Investigating decline symptoms of Super-High-Density Oil Olive in the Northern San Joaquin Valley of California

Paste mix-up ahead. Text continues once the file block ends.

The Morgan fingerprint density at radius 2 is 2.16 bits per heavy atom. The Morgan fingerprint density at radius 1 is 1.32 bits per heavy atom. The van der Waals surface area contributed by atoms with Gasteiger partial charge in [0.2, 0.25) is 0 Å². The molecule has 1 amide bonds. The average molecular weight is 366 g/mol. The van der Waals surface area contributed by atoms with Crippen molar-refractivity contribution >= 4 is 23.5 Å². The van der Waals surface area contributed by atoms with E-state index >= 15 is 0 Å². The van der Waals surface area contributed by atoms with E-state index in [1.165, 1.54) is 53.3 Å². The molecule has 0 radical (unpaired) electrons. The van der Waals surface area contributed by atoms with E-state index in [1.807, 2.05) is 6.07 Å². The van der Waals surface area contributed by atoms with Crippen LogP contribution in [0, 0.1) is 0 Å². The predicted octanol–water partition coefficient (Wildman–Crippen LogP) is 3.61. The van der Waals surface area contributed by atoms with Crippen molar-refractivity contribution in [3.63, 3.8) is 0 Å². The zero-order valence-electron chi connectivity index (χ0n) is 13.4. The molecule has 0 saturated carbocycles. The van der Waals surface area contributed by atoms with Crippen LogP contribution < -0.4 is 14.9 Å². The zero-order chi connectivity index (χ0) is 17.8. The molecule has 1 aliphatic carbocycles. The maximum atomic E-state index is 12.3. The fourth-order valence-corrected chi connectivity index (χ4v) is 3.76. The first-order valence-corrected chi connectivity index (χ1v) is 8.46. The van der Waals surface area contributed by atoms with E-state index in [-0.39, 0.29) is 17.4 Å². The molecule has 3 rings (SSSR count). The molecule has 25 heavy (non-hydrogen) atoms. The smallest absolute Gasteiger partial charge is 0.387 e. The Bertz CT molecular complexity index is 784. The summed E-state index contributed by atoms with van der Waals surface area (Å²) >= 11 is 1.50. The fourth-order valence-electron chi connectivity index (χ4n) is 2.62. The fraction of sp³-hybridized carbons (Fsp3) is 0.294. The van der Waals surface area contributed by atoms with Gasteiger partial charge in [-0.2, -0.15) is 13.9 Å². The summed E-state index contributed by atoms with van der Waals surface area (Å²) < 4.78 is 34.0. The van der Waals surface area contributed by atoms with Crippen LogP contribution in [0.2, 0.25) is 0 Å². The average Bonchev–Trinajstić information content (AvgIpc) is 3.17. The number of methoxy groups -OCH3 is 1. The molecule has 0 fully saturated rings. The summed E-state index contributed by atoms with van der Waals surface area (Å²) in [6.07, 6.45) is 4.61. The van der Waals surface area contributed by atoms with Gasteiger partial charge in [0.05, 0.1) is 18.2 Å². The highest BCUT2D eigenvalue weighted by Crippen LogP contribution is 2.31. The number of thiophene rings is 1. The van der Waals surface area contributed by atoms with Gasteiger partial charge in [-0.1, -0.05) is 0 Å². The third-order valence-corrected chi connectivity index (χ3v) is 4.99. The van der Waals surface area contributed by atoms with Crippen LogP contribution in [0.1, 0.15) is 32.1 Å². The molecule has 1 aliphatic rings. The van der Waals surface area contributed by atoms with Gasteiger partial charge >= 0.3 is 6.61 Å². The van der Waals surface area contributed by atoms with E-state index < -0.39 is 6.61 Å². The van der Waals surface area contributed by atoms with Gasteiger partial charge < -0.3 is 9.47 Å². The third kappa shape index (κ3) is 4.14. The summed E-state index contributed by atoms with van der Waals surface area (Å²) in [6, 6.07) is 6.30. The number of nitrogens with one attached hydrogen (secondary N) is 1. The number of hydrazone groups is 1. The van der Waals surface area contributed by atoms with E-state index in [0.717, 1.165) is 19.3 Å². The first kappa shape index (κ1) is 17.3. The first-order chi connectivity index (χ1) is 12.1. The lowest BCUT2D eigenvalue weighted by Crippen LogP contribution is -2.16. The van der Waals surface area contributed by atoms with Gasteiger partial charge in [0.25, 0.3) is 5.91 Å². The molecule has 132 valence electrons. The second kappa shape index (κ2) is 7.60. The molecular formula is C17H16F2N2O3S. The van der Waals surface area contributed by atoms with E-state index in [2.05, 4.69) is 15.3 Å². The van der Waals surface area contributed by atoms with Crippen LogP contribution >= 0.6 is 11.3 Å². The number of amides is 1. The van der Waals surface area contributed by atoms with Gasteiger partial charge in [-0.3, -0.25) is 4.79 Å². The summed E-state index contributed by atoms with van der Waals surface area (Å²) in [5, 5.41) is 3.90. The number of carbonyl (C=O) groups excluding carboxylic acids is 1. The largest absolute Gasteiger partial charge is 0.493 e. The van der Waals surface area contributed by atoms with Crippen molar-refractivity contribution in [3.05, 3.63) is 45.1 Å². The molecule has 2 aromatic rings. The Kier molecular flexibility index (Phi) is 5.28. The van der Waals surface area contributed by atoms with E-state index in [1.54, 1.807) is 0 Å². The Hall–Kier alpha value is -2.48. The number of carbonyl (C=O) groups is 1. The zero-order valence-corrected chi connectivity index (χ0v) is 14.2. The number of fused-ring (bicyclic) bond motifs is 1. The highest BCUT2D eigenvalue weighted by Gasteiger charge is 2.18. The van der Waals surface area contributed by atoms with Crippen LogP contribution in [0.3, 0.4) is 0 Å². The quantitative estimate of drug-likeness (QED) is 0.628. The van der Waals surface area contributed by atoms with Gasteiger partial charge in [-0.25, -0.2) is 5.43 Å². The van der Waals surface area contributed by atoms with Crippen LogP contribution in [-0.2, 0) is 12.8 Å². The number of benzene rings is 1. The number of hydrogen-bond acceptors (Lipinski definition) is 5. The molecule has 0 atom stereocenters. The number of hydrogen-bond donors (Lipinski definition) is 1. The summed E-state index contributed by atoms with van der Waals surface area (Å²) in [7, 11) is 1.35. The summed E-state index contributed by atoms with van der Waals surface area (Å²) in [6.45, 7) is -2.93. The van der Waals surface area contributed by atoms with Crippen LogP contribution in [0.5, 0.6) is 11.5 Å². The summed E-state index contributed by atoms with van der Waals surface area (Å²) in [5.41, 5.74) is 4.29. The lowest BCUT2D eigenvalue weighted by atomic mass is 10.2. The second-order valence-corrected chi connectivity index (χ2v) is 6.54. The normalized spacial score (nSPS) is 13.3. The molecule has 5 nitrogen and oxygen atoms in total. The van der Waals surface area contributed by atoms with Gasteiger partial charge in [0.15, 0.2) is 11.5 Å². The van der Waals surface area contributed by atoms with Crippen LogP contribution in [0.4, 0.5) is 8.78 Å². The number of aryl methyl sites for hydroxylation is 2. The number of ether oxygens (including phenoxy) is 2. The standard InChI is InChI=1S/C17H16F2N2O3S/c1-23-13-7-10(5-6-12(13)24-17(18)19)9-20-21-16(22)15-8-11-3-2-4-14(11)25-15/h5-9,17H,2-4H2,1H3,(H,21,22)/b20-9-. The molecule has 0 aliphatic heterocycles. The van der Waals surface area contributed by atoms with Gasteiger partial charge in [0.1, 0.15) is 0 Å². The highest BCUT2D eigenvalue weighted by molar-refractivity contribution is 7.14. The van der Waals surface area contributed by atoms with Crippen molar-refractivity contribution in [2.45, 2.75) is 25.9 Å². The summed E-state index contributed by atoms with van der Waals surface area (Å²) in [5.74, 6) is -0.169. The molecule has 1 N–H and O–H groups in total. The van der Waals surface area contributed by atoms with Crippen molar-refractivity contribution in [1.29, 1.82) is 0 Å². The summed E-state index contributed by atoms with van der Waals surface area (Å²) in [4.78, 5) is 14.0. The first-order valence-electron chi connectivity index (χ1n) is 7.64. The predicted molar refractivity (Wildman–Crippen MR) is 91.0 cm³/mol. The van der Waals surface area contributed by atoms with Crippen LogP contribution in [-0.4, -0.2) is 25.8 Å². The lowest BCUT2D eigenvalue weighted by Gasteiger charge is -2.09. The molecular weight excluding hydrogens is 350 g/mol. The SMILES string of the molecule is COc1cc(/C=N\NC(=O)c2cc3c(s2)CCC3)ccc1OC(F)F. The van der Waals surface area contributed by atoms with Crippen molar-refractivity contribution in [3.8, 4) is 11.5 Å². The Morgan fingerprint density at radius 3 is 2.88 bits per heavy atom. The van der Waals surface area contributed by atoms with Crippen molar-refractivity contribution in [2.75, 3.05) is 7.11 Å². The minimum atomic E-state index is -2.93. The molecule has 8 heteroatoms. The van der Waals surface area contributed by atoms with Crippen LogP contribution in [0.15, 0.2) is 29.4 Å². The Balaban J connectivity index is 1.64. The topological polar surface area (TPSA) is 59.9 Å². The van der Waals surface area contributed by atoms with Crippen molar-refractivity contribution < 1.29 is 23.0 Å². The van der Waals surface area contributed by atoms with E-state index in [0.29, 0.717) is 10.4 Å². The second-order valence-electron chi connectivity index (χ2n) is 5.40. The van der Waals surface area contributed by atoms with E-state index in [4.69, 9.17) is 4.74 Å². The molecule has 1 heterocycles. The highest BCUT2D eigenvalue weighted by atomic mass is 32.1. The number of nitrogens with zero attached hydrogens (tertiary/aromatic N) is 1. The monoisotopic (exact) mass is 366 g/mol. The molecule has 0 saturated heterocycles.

Abstract: Over 95 % of the olives grown in the United States are grown in California. In 2019, California’s total bearing acreage for olives was estimated at 37,500 acres producing 164,650 tons of olives with a total value reaching nearly $130 million. While oil olives are a growing industry in California, olive production continue to face major challenges such as unexpected freezes, droughts, pests and diseases. Over the last three years, we have received several calls from olive growers in the Northern San Joaquin valley of California reporting issues of olive trees with declining symptoms in – super-high-density (SHD) orchards – including branch wilt and dieback. In some cases, we suspected autumn freeze to be the major cause of decline. In other situations, we confirmed trees were affected by Verticillium wilt. Other dieback symptoms, associated with fungal pathogens, have occasionally been found. Overall, diagnosis has been challenging due to the strong overlap of Verticillium wilt symptoms with those of freeze injury. With SHD oil olive plantings have increased recently, most of the orchards were planted after solanaceous crops (i. e. tomato), and the occurrence of Verticillium wilt is a growing concern to the California oil olive industry. We conducted a survey of olive orchards with trees showing decline to get a closer look at the various symptoms. We diagnosed several Super SHD orchards affected by Verticillium wilt. The disease was observed in young (~ 6-year-old) trees of the three cultivars Arbequina, Arbosana and Koroneiki. On the other hand, during fall, winter, and spring, several of these new-planted orchards were at risk of injury caused by cold weather. Damage can occur at temperatures below 29 ºF depending on the age of the tree, whether the tree has had a chance to harden, the specific temperature at ground level around the tree, and the duration of the cold snap. We usually try to differentiate between injury during the growing season, which is referred to as frost injury and the freeze damage that occurs in late fall or winter. The term frost injury is restricted to damage due to freezing temperatures during the growing season while the tree is not dormant, which is due to a late spring frost. This was not the case for the past three years – based on our farm calls and minimum air temperature data (°F) collected from weather stations located near damaged olive orchards – trees were damaged with a late fall or early winter freeze, and symptoms observed were sometimes confused with Verticillium wilt disease. Symptoms were more pronounced in the Koroneiki cultivar, which may be due to its vigor. Lilac borer, commonly known as ash borer, was also recently found in young SHD olive orchards. The leaves of affected trees turn uniformly yellowish-green. The stem of those trees was girdled 1-2 feet from the ground resulting in wilting and dieback of twigs and branches, then trees eventually died.

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